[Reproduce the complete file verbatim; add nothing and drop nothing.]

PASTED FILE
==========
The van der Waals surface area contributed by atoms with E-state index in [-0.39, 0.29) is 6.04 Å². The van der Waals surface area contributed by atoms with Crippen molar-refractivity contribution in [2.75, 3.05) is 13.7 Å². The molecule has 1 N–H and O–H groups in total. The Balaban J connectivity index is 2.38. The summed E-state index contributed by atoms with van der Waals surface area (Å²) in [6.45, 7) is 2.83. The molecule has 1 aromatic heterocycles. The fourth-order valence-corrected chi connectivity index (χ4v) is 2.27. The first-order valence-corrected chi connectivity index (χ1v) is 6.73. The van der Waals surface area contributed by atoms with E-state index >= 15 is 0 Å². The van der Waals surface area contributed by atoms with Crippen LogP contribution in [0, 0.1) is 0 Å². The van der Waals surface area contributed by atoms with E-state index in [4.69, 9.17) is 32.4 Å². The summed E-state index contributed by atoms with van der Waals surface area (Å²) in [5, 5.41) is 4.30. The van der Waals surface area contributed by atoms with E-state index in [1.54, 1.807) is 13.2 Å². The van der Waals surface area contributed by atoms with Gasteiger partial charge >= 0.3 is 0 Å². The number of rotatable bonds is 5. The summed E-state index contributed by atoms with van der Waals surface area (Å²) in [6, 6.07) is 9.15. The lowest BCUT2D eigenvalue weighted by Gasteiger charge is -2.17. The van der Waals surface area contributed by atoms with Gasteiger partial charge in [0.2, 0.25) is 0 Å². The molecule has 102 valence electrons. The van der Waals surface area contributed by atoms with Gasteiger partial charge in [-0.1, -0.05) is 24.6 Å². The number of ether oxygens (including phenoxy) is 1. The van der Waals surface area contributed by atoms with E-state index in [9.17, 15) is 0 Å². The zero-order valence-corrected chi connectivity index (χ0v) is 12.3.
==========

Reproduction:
The van der Waals surface area contributed by atoms with E-state index in [-0.39, 0.29) is 6.04 Å². The van der Waals surface area contributed by atoms with Crippen molar-refractivity contribution in [2.75, 3.05) is 13.7 Å². The molecule has 1 N–H and O–H groups in total. The Balaban J connectivity index is 2.38. The summed E-state index contributed by atoms with van der Waals surface area (Å²) in [6.45, 7) is 2.83. The molecule has 1 aromatic heterocycles. The fourth-order valence-corrected chi connectivity index (χ4v) is 2.27. The first-order valence-corrected chi connectivity index (χ1v) is 6.73. The van der Waals surface area contributed by atoms with E-state index >= 15 is 0 Å². The van der Waals surface area contributed by atoms with Crippen LogP contribution in [0, 0.1) is 0 Å². The van der Waals surface area contributed by atoms with E-state index in [4.69, 9.17) is 32.4 Å². The summed E-state index contributed by atoms with van der Waals surface area (Å²) in [5, 5.41) is 4.30. The van der Waals surface area contributed by atoms with E-state index in [1.54, 1.807) is 13.2 Å². The van der Waals surface area contributed by atoms with Gasteiger partial charge >= 0.3 is 0 Å². The number of rotatable bonds is 5. The summed E-state index contributed by atoms with van der Waals surface area (Å²) in [6, 6.07) is 9.15. The lowest BCUT2D eigenvalue weighted by Gasteiger charge is -2.17. The van der Waals surface area contributed by atoms with Gasteiger partial charge in [0.2, 0.25) is 0 Å². The molecule has 102 valence electrons. The van der Waals surface area contributed by atoms with Gasteiger partial charge in [-0.1, -0.05) is 24.6 Å². The number of ether oxygens (including phenoxy) is 1. The van der Waals surface area contributed by atoms with E-state index in [9.17, 15) is 0 Å². The zero-order valence-corrected chi connectivity index (χ0v) is 12.3.